Written By: Dr. Patrick Newman
Dr. Newman is an assistant professor of economics at Florida Southern College and a Fellow of the Mises Institute. He is the author of Cronyism: Liberty versus Power in America, 1607-1849 (2021) and the editor of Murray Rothbard's The Progressive Era (2017) and Conceived in Liberty, Volume V: The New Republic, 1784-1791 (2019).

Broadly speaking, economics is a social science. Among other things, economics focuses on the interactions of buyers and sellers and how they impact the production, distribution, and consumption of goods and services. As in other social sciences, competing schools of thought attempt to understand economic phenomena in different ways. For example, there is the original classical school of Adam Smith, the Keynesian school of John Maynard Keynes, the modern neoclassical school, and the Austrian school of Carl Menger and his followers. Just like other disciplines, these schools agree on many aspects of economics, and of course, disagree on others. Some of the major disagreements revolve around the role of governments and central banks in the economy. This course focuses on the heterodox school known as Austrian economics.

The Austrian school of economics was founded with the publication of Carl Menger’s Principles of Economics in 1871. Menger focused on subjective value and developed the influential theory of marginal utility: the greater the number of units of a good that an individual possesses, the less they will value any given unit. Equipped with deductive logic and qualitative reasoning, he explained the formation of day-to-day prices, emphasized the significance of the entrepreneur and the structure of production, and demonstrated how money historically originated on the market and not by the government. Menger’s economics provided a powerful case for laissez faire—the best way for an economy to grow is to let the price system work. His system stood in stark contrast to the prevailing classical and Marxist schools of thought as well as the emerging neo-classical economics of William Stanley Jevons and Léon Walras.

Menger’s later students, Ludwig von Mises and F.A. Hayek, pioneered in what came to be known as Austrian Business Cycle Theory: the idea that central banking distorts interest rates and leads to harmful booms and busts. In the 1930s, Mises and Hayek debated with socialists and the followers of John Maynard Keynes over the efficacy of central planning and countercyclical policy. For his efforts, F.A. Hayek received a Nobel Prize in 1974, a year after Mises’ death. Financial analysts and economists applied the theory to the harmful stagflation of the 1970s, the credit bubbles of the 1980s and 1990s, and the financial crisis of 2007 to 2009. In the process, they challenged the defense of deficit-spending and easy money by Keynesians and monetarists along with their hyper-mathematical models. Overall, Austrian economics is one of the foremost defenders of the capitalist order: the path to rising prosperity in the decades ahead can only come through strong private property rights, growing savings, and a vibrant system of decentralized exchanges.Austrian economists have been recognized for their contributions to the discipline. Nobel Prize winners such as James Buchanan, Ronald Coase, Vernon Smith, and Elinor Ostrom were all inspired by Austrian economics.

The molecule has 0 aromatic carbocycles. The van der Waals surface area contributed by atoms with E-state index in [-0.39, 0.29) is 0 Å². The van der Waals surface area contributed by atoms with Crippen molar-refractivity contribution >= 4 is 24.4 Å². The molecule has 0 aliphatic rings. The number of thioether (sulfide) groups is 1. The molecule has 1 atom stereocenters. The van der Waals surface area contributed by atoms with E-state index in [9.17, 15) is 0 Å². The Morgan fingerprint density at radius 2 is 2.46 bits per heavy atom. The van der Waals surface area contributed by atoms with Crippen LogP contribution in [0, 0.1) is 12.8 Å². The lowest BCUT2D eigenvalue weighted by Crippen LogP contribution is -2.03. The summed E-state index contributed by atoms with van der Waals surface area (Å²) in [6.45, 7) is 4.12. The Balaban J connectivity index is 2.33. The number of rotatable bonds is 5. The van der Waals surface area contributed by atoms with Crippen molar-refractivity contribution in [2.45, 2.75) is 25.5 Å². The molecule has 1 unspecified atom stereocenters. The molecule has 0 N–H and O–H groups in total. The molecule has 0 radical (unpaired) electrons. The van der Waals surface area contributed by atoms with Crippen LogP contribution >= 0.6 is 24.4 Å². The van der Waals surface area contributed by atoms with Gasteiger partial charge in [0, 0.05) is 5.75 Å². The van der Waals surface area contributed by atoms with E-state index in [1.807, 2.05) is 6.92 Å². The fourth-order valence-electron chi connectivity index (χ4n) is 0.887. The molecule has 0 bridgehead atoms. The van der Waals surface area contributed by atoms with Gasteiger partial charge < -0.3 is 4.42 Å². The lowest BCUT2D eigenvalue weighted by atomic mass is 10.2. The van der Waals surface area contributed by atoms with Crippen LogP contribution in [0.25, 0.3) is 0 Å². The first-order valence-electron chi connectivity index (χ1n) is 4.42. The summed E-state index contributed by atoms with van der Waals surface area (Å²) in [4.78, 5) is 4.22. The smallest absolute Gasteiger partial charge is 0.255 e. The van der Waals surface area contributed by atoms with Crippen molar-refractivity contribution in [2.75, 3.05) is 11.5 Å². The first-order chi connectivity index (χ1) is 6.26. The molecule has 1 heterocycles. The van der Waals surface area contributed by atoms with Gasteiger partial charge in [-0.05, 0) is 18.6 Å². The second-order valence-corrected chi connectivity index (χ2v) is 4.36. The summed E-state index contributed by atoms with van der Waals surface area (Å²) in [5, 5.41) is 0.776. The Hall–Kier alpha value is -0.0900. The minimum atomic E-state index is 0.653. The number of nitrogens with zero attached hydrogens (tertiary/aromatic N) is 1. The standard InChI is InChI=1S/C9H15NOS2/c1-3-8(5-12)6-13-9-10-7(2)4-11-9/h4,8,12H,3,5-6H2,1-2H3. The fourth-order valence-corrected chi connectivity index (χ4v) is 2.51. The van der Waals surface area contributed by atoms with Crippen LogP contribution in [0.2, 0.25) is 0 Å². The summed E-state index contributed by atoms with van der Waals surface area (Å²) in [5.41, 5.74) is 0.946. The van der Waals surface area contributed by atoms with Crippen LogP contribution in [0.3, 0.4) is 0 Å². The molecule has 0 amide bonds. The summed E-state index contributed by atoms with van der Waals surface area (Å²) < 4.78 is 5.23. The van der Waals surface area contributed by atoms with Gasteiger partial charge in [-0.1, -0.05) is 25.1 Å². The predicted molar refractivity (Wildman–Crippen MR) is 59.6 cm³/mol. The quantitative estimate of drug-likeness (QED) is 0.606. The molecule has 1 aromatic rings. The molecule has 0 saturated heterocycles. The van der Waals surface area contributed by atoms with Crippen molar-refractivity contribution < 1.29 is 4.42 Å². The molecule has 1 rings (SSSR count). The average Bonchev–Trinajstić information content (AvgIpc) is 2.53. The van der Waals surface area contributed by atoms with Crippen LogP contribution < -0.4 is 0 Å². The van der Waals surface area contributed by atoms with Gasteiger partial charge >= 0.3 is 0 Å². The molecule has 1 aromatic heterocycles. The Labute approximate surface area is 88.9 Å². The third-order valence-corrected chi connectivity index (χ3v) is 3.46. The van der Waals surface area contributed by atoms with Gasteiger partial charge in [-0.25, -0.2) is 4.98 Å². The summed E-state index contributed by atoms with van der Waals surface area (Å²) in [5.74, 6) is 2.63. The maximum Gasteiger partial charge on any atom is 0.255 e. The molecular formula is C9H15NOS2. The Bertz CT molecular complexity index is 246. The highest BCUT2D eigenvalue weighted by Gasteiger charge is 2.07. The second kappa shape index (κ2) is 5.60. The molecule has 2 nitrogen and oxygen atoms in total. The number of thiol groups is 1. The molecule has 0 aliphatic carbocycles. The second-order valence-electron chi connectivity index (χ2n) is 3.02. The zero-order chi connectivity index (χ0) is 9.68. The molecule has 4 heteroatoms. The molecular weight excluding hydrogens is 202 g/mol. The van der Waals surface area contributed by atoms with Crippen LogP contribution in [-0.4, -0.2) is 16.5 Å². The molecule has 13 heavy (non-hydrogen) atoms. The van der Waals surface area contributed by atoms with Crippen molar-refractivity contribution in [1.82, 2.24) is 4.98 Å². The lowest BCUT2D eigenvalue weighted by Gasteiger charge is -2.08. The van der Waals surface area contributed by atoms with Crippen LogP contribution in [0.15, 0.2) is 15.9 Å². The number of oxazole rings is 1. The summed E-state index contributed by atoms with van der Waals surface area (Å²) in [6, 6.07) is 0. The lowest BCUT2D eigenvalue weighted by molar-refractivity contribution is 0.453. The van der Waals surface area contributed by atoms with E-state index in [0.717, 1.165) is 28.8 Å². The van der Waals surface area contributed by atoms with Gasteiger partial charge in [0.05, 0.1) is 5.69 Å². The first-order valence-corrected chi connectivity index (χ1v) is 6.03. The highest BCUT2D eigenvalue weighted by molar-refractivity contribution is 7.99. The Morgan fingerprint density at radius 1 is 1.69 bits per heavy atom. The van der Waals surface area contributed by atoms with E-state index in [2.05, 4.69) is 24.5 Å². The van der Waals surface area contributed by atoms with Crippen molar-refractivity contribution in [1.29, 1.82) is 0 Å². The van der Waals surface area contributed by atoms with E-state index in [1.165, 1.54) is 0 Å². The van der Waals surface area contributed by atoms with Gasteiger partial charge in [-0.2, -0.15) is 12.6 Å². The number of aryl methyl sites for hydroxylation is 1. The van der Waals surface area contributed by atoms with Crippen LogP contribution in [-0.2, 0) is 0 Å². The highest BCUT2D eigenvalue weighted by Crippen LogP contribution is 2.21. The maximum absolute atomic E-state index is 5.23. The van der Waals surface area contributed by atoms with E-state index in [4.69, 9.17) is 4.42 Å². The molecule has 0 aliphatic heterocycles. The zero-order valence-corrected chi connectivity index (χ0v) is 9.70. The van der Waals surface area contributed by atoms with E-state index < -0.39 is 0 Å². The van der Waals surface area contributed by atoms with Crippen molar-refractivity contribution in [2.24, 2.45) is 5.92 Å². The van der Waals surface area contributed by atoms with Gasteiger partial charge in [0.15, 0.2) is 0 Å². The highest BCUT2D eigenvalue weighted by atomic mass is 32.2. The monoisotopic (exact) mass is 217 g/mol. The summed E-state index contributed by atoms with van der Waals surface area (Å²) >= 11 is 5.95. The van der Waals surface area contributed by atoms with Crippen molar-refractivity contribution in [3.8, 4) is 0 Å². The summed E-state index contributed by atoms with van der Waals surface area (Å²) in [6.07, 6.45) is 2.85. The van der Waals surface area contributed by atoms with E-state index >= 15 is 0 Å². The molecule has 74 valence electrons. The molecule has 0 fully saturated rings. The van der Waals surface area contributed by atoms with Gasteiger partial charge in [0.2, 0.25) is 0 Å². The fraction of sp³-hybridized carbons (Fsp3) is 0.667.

In this course, Professor Saifedean Ammous will teach you the fundamentals of the Austrian perspective. He will take you through the important concepts articulated in the canonical Austrian books of Menger’s Principles of Economics,Mises’ Human Action, and Murray Rothbard’s Man, Economy, and State. He starts off with the building blocks of scarcity, marginalism, and human action. You will learn that understanding humans’ purposive behavior requires tools different from those in the natural sciences, particularly the use of verbal logic and qualitative reasoning. Then, Saifedean will teach you about economizing, time preference, price formation, specialization, and the emergence of money. In doing so, you will appreciate the essentials of the market economy: self-interested entrepreneurial activity promotes the general interest, increased savings leads to higher productivity and lower prices of consumer goods, and the indispensable nature of the price system and the profit-and-loss test. By the end of the course you will be able recall crucial economic concepts, understand the world around you, and apply the economic way of thinking to analyze and solve the problems of today. 

Mises stressed the importance of teaching economics to the average layperson and businessman, emphasizing that everyone must understand what policies lead to prosperity and poverty. To that end, I cannot recommend enough taking Saifedean’s economics course. 

Last modified: Monday, July 26, 2021, 4:29 PM